Want to know where you can buy $100 iTunes gift cards for $85? Did you know you can pay your taxes by using a cash-back credit card? Why are you still paying $235 a year to rent your cable box?
You're leaving money on the table every day, with every transaction you make: changing your oil, withdrawing ATM cash, booking flights, buying insurance, shopping for clothes, squirting toothpaste. But in Pogue's Basics: Money, the third book of this New York Times bestselling series, David Pogue proves that information is money. Each of his 150 simple tips and tricks includes a ballpark estimate of the money you could make or save. Okay, you won't use every tip in the book—but if you did, you'd come ahead by $61,195 a year.
About the Author
DAVID POGUE has 1.5 million followers on Twitter and recently launched a consumer-tech site for Yahoo. Previously he was the tech columnist at The New York Times for thirteen yearswhere he wrote weekly columns that constantly ended up on the Top Ten List of most e-mailed articles of the paper. Additionally Pogue writes a monthly column for Scientific American, is the creator of the Missing Manual computer-book series, and hosts science shows on PBS's NOVA. He has been a correspondent for CBS Sunday Morning since 2002, for which he has won two Emmys, as well as two Webbys, and a Loeb award for journalism.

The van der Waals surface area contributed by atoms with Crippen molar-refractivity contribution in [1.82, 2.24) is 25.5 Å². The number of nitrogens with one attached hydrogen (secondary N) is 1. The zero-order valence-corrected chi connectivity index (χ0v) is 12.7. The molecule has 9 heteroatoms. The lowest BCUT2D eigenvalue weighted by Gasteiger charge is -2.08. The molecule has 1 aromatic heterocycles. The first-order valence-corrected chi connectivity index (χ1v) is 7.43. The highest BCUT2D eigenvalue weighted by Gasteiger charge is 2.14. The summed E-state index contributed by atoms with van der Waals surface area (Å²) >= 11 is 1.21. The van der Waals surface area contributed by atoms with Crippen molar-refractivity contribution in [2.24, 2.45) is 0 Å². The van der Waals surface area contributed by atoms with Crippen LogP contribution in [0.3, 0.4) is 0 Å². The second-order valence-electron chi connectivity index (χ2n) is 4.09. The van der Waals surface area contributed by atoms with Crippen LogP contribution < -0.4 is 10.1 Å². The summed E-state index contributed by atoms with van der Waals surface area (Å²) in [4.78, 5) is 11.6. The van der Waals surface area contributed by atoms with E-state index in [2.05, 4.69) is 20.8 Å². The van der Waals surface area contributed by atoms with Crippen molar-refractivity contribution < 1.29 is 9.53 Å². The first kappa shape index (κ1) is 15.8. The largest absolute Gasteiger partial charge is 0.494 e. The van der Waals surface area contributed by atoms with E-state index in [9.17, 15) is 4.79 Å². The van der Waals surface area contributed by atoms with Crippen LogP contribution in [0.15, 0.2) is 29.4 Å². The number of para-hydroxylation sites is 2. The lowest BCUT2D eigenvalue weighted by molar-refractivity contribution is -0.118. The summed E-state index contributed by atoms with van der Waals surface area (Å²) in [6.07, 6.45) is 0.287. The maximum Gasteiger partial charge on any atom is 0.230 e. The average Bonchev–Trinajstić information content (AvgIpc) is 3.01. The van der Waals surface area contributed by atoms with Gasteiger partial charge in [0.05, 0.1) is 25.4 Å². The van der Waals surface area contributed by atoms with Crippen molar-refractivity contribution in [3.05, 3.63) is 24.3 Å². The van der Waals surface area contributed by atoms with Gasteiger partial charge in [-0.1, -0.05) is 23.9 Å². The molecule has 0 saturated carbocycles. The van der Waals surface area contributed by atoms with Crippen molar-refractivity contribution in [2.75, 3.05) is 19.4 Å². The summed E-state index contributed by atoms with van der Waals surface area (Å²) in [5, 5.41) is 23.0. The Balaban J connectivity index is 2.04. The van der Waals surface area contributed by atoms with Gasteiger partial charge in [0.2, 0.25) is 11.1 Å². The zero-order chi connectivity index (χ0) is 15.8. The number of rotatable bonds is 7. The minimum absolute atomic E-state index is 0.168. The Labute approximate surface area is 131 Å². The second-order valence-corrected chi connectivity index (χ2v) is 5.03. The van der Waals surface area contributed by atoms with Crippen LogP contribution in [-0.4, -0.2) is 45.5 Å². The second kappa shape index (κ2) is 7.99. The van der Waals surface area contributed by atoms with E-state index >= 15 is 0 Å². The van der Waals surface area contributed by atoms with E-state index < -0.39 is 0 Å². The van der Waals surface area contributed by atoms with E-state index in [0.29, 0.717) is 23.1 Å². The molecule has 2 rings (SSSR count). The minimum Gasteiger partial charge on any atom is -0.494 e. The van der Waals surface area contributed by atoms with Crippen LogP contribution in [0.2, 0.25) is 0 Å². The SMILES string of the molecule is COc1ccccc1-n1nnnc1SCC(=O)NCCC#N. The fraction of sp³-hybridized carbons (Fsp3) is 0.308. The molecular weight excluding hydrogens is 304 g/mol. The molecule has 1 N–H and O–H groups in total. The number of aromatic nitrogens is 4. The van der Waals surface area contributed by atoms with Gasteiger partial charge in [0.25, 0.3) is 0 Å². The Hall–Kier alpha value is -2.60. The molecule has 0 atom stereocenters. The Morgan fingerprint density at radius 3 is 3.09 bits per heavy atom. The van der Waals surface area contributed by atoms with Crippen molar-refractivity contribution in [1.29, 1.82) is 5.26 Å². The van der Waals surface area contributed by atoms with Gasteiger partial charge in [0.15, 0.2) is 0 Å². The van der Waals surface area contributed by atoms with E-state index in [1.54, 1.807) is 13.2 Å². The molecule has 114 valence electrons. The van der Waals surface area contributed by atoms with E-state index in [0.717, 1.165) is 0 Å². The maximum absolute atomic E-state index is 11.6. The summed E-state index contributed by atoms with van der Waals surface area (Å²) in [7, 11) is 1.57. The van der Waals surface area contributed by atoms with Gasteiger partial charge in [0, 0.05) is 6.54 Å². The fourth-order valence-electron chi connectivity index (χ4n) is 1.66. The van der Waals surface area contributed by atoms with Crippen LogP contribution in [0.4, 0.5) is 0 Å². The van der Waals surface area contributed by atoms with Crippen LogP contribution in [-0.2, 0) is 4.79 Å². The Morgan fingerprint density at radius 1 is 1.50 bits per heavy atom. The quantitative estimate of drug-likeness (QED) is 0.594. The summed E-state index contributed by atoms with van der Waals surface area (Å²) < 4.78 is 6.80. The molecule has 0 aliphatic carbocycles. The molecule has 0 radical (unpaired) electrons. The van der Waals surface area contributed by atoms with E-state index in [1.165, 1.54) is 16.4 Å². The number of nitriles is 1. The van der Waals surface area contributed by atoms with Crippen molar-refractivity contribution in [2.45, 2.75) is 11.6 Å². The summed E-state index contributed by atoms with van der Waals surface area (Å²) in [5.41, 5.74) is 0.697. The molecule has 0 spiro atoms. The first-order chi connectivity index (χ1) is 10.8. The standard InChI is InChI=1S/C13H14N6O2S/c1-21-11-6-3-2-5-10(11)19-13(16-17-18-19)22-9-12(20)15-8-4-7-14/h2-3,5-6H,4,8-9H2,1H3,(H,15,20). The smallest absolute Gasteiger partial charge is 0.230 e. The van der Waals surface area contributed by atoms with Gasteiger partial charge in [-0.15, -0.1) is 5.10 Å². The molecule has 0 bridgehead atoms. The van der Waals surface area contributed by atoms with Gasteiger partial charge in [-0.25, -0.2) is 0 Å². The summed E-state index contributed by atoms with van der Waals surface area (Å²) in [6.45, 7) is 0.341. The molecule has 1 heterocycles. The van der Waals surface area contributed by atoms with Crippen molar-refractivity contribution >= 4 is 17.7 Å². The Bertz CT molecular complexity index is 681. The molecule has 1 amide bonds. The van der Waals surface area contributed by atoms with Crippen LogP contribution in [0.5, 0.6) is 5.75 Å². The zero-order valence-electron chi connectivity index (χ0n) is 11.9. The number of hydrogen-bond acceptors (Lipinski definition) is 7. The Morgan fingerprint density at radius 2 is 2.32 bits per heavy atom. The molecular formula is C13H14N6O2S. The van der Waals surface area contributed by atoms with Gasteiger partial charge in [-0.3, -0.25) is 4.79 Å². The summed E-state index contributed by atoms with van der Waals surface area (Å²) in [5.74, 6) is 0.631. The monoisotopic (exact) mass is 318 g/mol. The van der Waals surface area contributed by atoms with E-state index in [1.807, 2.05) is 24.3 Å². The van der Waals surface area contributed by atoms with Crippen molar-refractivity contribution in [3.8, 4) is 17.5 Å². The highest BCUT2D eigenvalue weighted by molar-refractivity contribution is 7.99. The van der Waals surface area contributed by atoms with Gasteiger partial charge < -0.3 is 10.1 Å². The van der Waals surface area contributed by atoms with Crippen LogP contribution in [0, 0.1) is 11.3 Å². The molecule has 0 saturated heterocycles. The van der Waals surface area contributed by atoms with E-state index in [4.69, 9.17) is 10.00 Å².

"David Pogue is back with the third installment in his bestselling series. This time, Pogue fills the pages with lesser known tips on how to save and make money.... Whatever it is, Pogue has the inside scoop on how to get it done." —Atlanta Journal-Constitution